EXPLOREMY LIBRARY
searchclose
shopping_cart_outlined
exit_to_app
category_outlined / Culture & Literature
Military HistoryMilitary History

Military History March 2019

Military History is the nation’s oldest and most popular war magazine devoted to the history of warfare. Topics include naval history, army, infantry and foot soldiers from all branches of the military.

Country:
United States
Language:
English
Publisher:
HistoryNet
Read Morekeyboard_arrow_down
SUBSCRIBE
$41.48
6 Issues

IN THIS ISSUE

access_time4 min.
missing on attu

I enjoyed the article “Aleutian Battleground” [January 2019], especially after reading Last Letters From Attu, by Mary Breu, in which she shares the story of the Japanese attack from the point of view of her great-aunt Etta Jones. Mrs. Jones, a schoolteacher, survived the Japanese invasion and spent the remainder of the war as a prisoner, while her husband was executed by the Japanese on the first day. By the way, the only firearm on the island when the Japanese arrived was Mr. Jones’ hunting rifle, which was never used against the invaders. I have a question about Japanese casualties when the Americans recaptured Attu. It was noted that 2,351 were killed and 28 taken prisoner out of the 2,900 defenders. What happened to the 521 other defenders? Doug Ragan COOKEVILLE, TENN. Editor responds:…

access_time4 min.
marines honor victims of beirut barracks bombing

In October the Marine Corps and U.S. officials marked the 35th anniversary of the 1983 terrorist truck bombing of American peacekeepers’ barracks in Beirut, Lebanon. The blast killed 241 U.S. troops, mostly Marines, making it the costliest day for the Corps since the 1945 Battle of Iwo Jima. It remains the deadliest overseas terrorist attack against American citizens. On Oct. 23, 1983, amid the Lebanese Civil War, terrorists in Beirut drove two separate trucks loaded with explosives into buildings housing American and French peacekeeping troops of the Multinational Force in Lebanon (MNF). One suicide bomber targeted the barracks of the 1st Battalion, 8th Marines at Beirut International Airport. The resulting collapse killed 220 Marines, 18 sailors and three soldiers. The second attacker struck the nearby French barracks, killing 58 paratroopers and…

access_time1 min.
medals of honor for a vietnam marine and an afghanistan medic

President Donald Trump recently presented the Medal of Honor to two courageous American combat veterans who served 40 years apart from one another in very different war zones. Retired Marine Corps Sgt. Maj. John L. Canley, 80, received the MOH for “extraordinary heroism” during the Vietnam War. His actions came amid the Battle of Hue, the largest and bloodiest urban fight of the two-decade conflict. While serving as gunnery sergeant of Company A, 1st Battalion, 1st Marines from Jan. 31 to Feb. 6, 1968, Canley took charge of the company after his commander was seriously wounded. Shrugging off his own shrapnel injuries, he rallied his fellow Marines, establishing a base of fire and breaking through an enemy strongpoint. In the heated house-to-house fighting that followed, Canley repeatedly exposed himself to enemy…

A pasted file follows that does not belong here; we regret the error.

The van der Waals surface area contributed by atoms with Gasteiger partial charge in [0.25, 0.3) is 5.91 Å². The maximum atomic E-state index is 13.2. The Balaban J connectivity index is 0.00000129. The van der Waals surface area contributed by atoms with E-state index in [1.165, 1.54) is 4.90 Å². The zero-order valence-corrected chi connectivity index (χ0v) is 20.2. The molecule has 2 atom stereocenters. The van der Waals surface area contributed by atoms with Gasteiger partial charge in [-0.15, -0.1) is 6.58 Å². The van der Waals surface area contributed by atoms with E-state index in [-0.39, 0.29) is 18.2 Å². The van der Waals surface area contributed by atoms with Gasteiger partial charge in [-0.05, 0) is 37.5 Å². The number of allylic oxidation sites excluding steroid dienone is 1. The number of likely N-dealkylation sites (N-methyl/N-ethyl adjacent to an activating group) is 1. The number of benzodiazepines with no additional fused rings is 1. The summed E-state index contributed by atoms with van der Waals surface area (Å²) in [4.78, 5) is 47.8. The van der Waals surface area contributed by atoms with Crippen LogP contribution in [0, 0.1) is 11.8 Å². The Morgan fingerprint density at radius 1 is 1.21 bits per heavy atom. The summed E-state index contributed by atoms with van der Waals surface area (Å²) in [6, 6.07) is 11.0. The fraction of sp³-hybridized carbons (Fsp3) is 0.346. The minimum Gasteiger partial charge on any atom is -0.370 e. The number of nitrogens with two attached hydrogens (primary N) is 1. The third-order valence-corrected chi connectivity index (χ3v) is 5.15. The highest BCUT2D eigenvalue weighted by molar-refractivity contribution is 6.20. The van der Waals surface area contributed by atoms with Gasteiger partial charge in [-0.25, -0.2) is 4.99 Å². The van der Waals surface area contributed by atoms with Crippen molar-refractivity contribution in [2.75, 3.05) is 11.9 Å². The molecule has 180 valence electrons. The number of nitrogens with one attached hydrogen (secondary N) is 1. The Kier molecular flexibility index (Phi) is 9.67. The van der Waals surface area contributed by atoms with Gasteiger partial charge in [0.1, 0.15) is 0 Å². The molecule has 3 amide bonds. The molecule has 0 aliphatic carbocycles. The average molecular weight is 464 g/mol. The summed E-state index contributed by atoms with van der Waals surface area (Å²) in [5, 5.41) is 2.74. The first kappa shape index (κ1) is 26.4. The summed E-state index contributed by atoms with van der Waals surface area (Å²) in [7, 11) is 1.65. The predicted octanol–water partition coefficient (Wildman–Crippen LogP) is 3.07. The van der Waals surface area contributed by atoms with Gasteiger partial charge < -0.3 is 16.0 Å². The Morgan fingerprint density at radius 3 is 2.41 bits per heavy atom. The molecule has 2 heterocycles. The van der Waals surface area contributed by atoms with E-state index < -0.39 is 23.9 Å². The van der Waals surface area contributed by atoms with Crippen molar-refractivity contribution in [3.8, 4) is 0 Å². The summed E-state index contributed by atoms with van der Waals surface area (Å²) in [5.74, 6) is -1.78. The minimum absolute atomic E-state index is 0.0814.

access_time1 min.
war record

Feb. 17–18, 1944 The U.S. Navy conducts Operation Hailstone, targeting the Japanese naval base at Truk Lagoon (P. 48) in the Caroline Islands. The carrier-based attack sinks 15 Japanese warships and 32 merchant ships, destroys more than 250 aircraft and kills 4,500 men. Feb. 19, 1915 After meeting with British Secretary of State for War Lord Kitchener, civil engineer Maj. John Norton-Griffiths receives approval to organize Allied tunneling units (P. 30). His diggers ultimately place and detonate mines beneath German positions during the 1917 Battle of Messines in Flanders, Belgium. March 13, 1938 The U.S. Navy launches the light cruiser Phoenix, which survives Pearl Harbor and earns 11 battle stars before being sold to Argentina in 1951. Renamed ARA General Belgrano (P. 40), the cruiser is sunk by a British submarine during the 1982 Falklands…

access_time1 min.
researchers close in on cook’s endeavour

Maritime researchers from the Rhode Island Marine Archaeology Project [rimap.org] and the Australian National Maritime Museum [anmm.gov.au] may have pinpointed the wreck of HMB Endeavour—the bark British explorer Capt. James Cook sailed to Australia on his 1768–71 first voyage of discovery. The ship later saw use during the American Revolutionary War and was scuttled off Newport, R.I., in 1778. Launched from Whitby, North Yorkshire, in 1764 as Earl of Pembroke, the 97-foot-8-inch bark was built as a merchant collier. Four years later the Admiralty purchased and refitted the boxy ship as a research vessel, renaming it Endeavour. With Cook at the helm, it departed Portsmouth in August 1768. On April 29, 1770, Endeavour anchored off present-day Botany Bay, New South Wales, becoming the first European vessel to make landfall on Australia’s…

access_time1 min.
paul allen, 65, king of the shipwreck hunters

Microsoft co-founder Paul Allen, 65, an avid hunter of notable military shipwrecks in recent years, died on Oct. 15, 2018. In 2016 he purchased and retrofitted the research vessel Petrel [rvpetrel.paulallen.com], whose crew has since boasted a dazzling list of finds. Among the first was the heavy cruiser USS Indianapolis, sunk in the Philippine Sea by a Japanese submarine on July 30, 1945, four days after delivering components for the Little Boy atomic bomb to Tinian in the Northern Marianas. Allen’s team also found the aircraft carrier USS Lexington (scuttled off Australia during the 1942 Battle of the Coral Sea) and the destroyer USS Ward (which fired the first U.S. shots of the Pacific War at Pearl Harbor on Dec. 7, 1941). With Allen’s passing, Petrel’s future is uncertain.…

help